There are threats to the U.S. electricity grid which can be prevented, threats that can be mitigated, and there are threats that can be avoided altogether. Let’s walk through each scenario.
We know how important it is to aggressively address vulnerabilities. The August 2003 blackout was the worst in recent U.S. history leaving an estimated 50 million people without power. Businesses closed. Factories shuttered. And families sweltered in August heat. A U.S. Department of Energy taskforce estimates the blackout caused between $4 billion to $10 billion in lost economic activity.
Improving grid infrastructure will prevent problems arising from known threats such as severe weather. Improving transmission technology will help the grid weather whatever Mother Nature throws its way – either in the form of blistering summer heat leading to spikes in A/C use or bitter cold winters causing people to raise the temperature on their thermostat.
Next, we have threats that can be mitigated. The recent attack on a California power station is one of several harsh realities we must better understand, and understand quickly. Part of the responsibility will fall to law enforcement, but part of it should also fall to the most innovative among us. Building an electricity grid which replaces choke points of vulnerability with a system of redundancies will remove the incentive that motivates terrorists in the first place.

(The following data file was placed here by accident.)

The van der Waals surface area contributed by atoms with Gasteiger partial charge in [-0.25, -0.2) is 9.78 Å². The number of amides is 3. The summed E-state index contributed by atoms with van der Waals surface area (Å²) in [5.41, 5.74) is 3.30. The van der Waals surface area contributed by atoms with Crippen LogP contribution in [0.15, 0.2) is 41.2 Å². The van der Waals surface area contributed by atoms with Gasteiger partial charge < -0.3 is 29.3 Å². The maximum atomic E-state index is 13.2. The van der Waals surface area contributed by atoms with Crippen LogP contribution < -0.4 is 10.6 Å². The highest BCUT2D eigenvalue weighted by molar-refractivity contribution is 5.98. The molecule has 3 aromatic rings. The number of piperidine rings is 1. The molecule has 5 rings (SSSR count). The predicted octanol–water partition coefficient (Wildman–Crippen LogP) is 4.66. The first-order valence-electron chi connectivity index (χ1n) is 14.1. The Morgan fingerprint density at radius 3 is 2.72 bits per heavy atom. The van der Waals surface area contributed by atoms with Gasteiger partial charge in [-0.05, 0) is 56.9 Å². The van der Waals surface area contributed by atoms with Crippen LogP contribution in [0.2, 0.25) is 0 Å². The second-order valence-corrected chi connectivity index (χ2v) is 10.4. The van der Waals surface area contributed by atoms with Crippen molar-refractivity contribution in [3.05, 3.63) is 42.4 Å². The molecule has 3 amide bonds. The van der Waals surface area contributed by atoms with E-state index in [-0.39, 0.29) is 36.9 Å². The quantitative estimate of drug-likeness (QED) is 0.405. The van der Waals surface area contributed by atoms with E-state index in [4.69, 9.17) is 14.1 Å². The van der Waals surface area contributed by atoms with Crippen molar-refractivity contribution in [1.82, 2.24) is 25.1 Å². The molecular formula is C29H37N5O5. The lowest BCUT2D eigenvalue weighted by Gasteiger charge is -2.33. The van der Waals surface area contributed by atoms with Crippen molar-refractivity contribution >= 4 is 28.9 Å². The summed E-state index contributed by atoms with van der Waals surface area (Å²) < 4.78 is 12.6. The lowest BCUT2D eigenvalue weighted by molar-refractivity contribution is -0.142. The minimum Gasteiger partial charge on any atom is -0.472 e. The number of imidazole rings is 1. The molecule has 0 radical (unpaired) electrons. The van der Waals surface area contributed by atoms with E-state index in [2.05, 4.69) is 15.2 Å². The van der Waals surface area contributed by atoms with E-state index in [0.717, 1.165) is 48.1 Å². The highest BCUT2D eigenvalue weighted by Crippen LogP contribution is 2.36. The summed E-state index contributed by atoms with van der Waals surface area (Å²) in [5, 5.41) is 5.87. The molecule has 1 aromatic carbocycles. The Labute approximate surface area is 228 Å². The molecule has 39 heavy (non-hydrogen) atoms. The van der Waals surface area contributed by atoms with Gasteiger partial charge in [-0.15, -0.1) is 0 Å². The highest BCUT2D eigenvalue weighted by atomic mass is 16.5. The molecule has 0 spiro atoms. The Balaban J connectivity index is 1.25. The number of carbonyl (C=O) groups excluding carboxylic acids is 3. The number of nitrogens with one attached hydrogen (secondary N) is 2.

The answer isn’t to build prison walls around power stations and transformers. Rather, we must employ smart policies that ensure the efficiency and safety of our grid without inhibiting the generation of affordable energy.
Finally, we have the threats which can be avoided altogether. The EPA will need to address several important questions: What will be the impact on power generation, how will electricity prices be affected, what, if any, assistance will the federal government provide to help reduce this burden on consumers, and, what is the timeline for any changes to our power generation?
Under the best case scenario, these EPA rules will require power generation facilities using coal to either upgrade their equipment or cease production. These facilities will then be replaced by natural gas, nuclear, alternative or renewable energy. Without clear leadership and an understanding of where our energy will come from, what sources are available and when and where new power capacity can be built, these rules will undoubtedly cause electricity prices to spike.
One scenario is not more dangerous than another – each identified threat presents a unique set of challenges. But, one theme is found in each solution – don’t put all of your eggs in one basket. Consumer Energy Alliance